- I've realized I really don't want Jesse to die. Maybe Jesse being redeemed will be the counterpoint to Walt's self-destruction. Though I doubt it.
It was agonizing watching Walt reject his last chance to walk away.
- R249, not really once you heard him explain the "Grey Matter" business to Jesse. He sold out for $5K and founded it and it went on to be a billion dollar business. This is his next and probably only chance to realize what he wanted, to be the king of an empire. He never wanted to be a high school chemistry teacher. He wanted to much more.
He wants to be the boss of an empire now and sees that it's within his grasp and this time will not let it go.
- Fuck, the plan to sell the methylamine was brilliant.
But no, Walt just has to say 'fuck that'. It's not about the money for him anymore. $5 million would've been plenty to leave as a legacy for his family.
Now it's all about Walt stroking his massive ego, which he's always had but managed to control. It's hubris time now.
- So what's Walt's genius plan from the previews, that will get Mike and Jesse their $5 million and keep him in business? Will he ask Declan for an advance in exchange for supplying his Phoenix distribution outfit with the blue crystal?
- R251: Ironically, Skyler's lie about Walter having a gambling addiction has come true. He's unable to take his ample winnings and walk away from the table. He's going for broke, and that's where he-and the family whose economic security he's ostensibly securing-will inevitably end up.
- [quote]He's unable to take his ample winnings and walk away from the table.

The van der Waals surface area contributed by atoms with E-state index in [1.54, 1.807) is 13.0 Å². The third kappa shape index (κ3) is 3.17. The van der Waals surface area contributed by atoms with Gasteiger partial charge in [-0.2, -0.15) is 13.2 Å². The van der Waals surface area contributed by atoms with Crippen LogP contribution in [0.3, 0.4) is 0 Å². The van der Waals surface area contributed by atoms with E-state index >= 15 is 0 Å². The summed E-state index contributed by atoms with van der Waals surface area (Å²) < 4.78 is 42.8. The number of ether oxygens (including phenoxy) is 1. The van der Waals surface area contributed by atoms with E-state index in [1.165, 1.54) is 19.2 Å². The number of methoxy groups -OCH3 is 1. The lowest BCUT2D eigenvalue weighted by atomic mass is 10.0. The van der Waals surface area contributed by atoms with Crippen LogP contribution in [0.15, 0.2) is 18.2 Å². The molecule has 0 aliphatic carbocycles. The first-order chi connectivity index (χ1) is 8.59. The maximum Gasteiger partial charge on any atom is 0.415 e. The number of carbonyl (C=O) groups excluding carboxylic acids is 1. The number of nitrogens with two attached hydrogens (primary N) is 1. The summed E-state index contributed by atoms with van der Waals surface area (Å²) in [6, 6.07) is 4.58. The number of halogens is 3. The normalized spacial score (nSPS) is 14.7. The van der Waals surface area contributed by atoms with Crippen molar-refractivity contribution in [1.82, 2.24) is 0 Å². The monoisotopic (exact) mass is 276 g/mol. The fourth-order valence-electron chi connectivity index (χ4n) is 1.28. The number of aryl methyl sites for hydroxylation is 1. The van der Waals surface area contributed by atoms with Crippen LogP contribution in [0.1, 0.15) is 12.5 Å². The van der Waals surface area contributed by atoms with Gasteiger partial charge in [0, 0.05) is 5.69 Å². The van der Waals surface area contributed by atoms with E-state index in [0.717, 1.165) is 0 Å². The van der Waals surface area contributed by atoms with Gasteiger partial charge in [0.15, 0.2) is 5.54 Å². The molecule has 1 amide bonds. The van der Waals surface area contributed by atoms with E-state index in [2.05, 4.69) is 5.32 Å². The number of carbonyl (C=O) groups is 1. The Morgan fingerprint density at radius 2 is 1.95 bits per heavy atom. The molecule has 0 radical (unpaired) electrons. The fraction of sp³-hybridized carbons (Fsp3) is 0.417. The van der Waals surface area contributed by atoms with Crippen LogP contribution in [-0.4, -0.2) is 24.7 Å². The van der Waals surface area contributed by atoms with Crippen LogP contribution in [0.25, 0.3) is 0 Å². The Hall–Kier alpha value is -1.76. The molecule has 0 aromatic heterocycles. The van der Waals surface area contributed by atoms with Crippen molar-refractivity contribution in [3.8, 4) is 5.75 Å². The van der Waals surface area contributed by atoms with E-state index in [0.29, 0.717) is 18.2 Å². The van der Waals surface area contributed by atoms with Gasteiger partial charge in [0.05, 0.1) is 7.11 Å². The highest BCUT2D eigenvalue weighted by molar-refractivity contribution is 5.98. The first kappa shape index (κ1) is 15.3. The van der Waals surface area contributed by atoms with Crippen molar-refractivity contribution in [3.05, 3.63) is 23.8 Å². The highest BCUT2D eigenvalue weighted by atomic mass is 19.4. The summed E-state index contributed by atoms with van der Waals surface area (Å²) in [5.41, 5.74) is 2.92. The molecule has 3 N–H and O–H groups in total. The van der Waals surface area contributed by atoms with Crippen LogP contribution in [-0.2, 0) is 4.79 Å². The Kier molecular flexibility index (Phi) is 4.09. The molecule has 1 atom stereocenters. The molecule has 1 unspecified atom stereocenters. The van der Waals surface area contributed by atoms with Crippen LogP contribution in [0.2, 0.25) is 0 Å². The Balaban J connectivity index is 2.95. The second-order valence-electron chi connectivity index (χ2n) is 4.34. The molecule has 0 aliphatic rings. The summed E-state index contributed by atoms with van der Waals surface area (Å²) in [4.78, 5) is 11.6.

Good point. However, please keep in mind that Walt started off this season flat broke. The $600K they had saved in last season all went to Skyler's boss and his IRS bill, remember?
- That's true, R254, but now he has the chance to net $5 million and make all he other problems go away. Well, maybe not Skylar's animosity, but the many dangers associated with meth business. It's the perfect chance to cash in but he's addicted to the risk and the feeling of invincibility he solidifies with each successive "triumph".
- Is Ted paralyzed?
- r253 has it . He's addicted. Perfect summary.
- Can I exhale yet?
Holy fuck again
- HOLY. SHIT.
- I guess there aren't many Walt fanboys now around after what transpired tonight, eh?
- Are we allowed to spoil in this thread before it airs on the west coast? Or does it air on both coasts simultaneiously?
- IT doesn't air for another hour but I have to go to bed and won't be able to stay up and watch so I'd LOVE to know.
Anyone who bitches about people spoiling things know better than go near a show's thread until they'd seen it themselves. That would normally be me but I have an early schedule Monday.
- Great episode! Wow...
- Someone's pushing up daisies R262.
- Jonathan Banks was wonderful. The look at the park and his final scene? Emmy worthy.
- I agree r265
- I imagine anyone reading this thread after an episode has aired expects to find details, right? If they haven't seen it and don't want to be spoiled they'd avoid the thread? That said, [bold] SPOILER AHEAD! [/bold]